Bonuses Necessary to Keep Most Valuable Employees
September 9, 2012
The U.S. Olympic Committee pays a $25,000 bonus to a gold medalist, $15,000 for silver and $10,000 for bronze. Professional sports contracts are laden with cash incentives. Best performers win Academy Awards and other recognition. America celebrates achievements.
In business, cash incentives are universal with executives and managers and close to universal in sales. In many jobs, tips are important. Profit-sharing plans, goal-sharing plans and piece-rate incentives are widely used.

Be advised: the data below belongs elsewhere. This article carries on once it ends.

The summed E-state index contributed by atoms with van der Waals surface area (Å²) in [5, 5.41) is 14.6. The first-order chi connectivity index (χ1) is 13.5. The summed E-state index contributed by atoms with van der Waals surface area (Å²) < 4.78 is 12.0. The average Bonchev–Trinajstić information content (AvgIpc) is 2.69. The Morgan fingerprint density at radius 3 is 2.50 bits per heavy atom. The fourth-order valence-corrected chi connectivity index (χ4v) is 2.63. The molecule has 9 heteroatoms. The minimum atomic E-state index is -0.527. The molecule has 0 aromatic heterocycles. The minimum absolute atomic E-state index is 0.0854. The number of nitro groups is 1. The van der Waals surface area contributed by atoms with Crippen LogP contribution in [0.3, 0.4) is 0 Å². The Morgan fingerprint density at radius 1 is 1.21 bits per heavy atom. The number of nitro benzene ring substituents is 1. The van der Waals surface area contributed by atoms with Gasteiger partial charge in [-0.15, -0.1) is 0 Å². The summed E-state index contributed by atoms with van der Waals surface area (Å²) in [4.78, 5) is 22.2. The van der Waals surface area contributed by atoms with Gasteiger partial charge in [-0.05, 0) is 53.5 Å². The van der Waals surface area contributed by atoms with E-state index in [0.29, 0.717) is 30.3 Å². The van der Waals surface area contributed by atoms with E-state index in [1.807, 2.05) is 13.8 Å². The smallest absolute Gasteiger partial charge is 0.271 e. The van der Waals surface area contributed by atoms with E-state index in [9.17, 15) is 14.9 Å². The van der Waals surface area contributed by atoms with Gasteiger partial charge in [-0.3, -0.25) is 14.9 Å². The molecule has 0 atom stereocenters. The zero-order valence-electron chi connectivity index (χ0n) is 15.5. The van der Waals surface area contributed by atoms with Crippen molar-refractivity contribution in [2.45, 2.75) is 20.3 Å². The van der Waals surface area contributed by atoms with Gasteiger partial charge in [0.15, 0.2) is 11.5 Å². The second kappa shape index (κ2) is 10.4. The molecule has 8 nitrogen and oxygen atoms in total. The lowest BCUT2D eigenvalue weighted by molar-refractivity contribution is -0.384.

Rewards influence employee behavior. The prospect of rewards — when effectively managed — triggers better performance. Yes, incentives can trigger undesirable consequences, but that’s poor planning. Enron is an obvious example. The problems in the financial community are attributable in part to poorly planned incentives. Corporate executives are sometimes rewarded for what appears to be poor performance.
But the evidence is solid — incentives can raise performance levels.